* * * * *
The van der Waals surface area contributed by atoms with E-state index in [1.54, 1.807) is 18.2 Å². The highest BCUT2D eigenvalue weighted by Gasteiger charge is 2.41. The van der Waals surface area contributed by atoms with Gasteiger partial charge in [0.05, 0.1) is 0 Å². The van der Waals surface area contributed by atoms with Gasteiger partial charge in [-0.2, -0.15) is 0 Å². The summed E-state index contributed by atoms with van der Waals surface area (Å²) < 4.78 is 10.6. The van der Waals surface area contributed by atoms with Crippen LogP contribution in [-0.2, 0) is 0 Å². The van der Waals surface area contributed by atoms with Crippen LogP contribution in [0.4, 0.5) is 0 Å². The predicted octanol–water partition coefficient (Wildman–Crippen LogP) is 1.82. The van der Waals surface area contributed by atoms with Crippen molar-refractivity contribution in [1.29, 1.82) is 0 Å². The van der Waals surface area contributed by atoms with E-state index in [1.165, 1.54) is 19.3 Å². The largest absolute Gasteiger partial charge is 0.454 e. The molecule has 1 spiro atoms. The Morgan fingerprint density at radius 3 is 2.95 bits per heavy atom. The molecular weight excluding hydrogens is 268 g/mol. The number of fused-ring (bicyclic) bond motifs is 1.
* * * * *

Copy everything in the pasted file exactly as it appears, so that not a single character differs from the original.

The van der Waals surface area contributed by atoms with E-state index in [1.54, 1.807) is 18.2 Å². The highest BCUT2D eigenvalue weighted by Gasteiger charge is 2.41. The van der Waals surface area contributed by atoms with Gasteiger partial charge in [0.05, 0.1) is 0 Å². The van der Waals surface area contributed by atoms with Gasteiger partial charge in [-0.2, -0.15) is 0 Å². The summed E-state index contributed by atoms with van der Waals surface area (Å²) < 4.78 is 10.6. The van der Waals surface area contributed by atoms with Crippen LogP contribution in [-0.2, 0) is 0 Å². The van der Waals surface area contributed by atoms with Crippen LogP contribution in [0.4, 0.5) is 0 Å². The predicted octanol–water partition coefficient (Wildman–Crippen LogP) is 1.82. The van der Waals surface area contributed by atoms with Crippen molar-refractivity contribution in [1.29, 1.82) is 0 Å². The van der Waals surface area contributed by atoms with E-state index in [1.165, 1.54) is 19.3 Å². The largest absolute Gasteiger partial charge is 0.454 e. The molecule has 1 spiro atoms. The Morgan fingerprint density at radius 3 is 2.95 bits per heavy atom. The molecular weight excluding hydrogens is 268 g/mol. The number of fused-ring (bicyclic) bond motifs is 1.